The Bureau of Offshore Energy Management is adding two more weeks to the public comment period on plans for the Ocean Wind 1 project off New Jersey, after developer Ørsted came up with alternative routes for running power export cables to shore.

 The revision to the Ocean Wind construction and operations plan would take a slightly different path across Barnegat Bay and onto the mainland to reach to former Oyster Creek nuclear generating site, dodging environmentally valuable eelgrass beds in the shallow bay.

 The planned cable route from the 1,100-megawatt array off Atlantic City north to the Ocean County coast would make landfall on the Island Beach State Park barrier beach, then proceed across the bay to Oyster Creek, site of the first U.S. commercial nuclear power plant commissioned in 1969.

 The route change would shift the cable path by about 1,000 feet to avoid submerged aquatic vegetation – in Barnegat Bay typically eelgrass, a critical habitat for fish and blue crabs.

 BOEM announced Aug. 3 it is extending the public comment period past Aug. 8 by another 15 calendar days. The extension is “based on requests from the public and a technical correction to the Ocean Wind 1 Construction and Operations Plan” and draft environmental impact statement, according to the agency.

 While BOEM is looking at changes to protect eelgrass beds, fishing industry advocates who sought other changes to the construction and operations plan are still waiting.

 In an April 29 letter to the agency, the Responsible Offshore Development Alliance stressed the surf clam fleet’s longstanding goal of 2-nautical mile spacing between turbine towers for maneuvering their heavy dredge gear.

 The group also sought wider vessel transit lanes between Ocean Wind and the Atlantic Shores array planned a few miles to the north, beyond the 1 nautical mile width described in the plan.

“A transit corridor of no less than two nautical miles between the two leases would need to be included in these projects’ designs to safely preserve these traditional transit paths based on the distance and use patterns of the area,” according to the RODA letter.

“However, due to a high presence of recreational fishing vessels for much of the year, submerged materials, overall port traffic, radar interference associated with OSW structures, and other factors, four nautical miles is appropriate.”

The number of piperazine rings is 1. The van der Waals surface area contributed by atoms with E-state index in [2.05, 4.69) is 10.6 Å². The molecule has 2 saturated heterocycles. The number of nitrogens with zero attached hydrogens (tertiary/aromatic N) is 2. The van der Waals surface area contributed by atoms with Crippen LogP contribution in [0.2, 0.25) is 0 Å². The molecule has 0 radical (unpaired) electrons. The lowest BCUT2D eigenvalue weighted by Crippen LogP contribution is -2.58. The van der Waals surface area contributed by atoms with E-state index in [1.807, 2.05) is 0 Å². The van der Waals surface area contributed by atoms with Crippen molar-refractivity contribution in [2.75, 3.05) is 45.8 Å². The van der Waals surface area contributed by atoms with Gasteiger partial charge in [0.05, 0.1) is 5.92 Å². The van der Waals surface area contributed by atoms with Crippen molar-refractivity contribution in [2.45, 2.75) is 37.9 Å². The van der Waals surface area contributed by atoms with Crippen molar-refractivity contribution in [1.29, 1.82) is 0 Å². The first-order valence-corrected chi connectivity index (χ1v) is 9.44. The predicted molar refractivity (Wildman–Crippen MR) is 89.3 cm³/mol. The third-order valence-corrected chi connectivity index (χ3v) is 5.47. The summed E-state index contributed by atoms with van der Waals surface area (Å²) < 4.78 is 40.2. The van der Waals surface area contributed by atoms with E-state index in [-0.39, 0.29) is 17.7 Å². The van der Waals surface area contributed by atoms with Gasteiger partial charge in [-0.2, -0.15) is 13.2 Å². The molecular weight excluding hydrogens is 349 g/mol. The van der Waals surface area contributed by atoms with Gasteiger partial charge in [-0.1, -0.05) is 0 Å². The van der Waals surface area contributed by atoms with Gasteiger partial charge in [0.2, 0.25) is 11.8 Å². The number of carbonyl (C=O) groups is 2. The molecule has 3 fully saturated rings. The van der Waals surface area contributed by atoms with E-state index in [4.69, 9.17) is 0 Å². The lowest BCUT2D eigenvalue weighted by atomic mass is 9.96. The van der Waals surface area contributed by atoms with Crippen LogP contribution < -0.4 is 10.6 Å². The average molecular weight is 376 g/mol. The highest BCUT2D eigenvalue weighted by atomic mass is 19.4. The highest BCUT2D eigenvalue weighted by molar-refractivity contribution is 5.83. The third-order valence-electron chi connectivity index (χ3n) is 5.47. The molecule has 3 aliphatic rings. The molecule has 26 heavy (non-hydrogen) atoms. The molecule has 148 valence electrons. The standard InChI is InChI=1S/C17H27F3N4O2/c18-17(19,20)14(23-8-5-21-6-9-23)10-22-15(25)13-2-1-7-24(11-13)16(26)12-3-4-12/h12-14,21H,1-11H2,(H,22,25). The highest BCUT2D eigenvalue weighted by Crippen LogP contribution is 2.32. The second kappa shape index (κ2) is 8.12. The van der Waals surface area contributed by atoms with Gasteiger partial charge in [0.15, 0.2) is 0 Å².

The environmental group Clean Ocean Action had called on BOEM to extend what was originally a 45-day public comment period by two months.

 The group argued that “BOEM is not limited to this time period, which is wildly unrealistic, unjust, and poses undue challenges for all parties interested in providing thorough feedback on this unprecedented document and project.

Indeed, providing only the minimum required public review and comment period, as well as the expedited fast- tracking process for offshore wind in general, suggests administrative bias toward the industry.”





Contributing Editor Kirk Moore was a reporter for the Asbury Park Press for over 30 years before joining WorkBoat in 2015. He wrote several award-winning stories on marine, environmental, coastal and military issues that helped drive federal and state government policy changes. He has also been an editor for WorkBoat’s sister publication, National Fisherman, for over 25 years. Moore was awarded the Online News Association 2011 Knight Award for Public Service for the “Barnegat Bay Under Stress,” 2010 series that led to the New Jersey state government’s restoration plan. He lives in West Creek, N.J.

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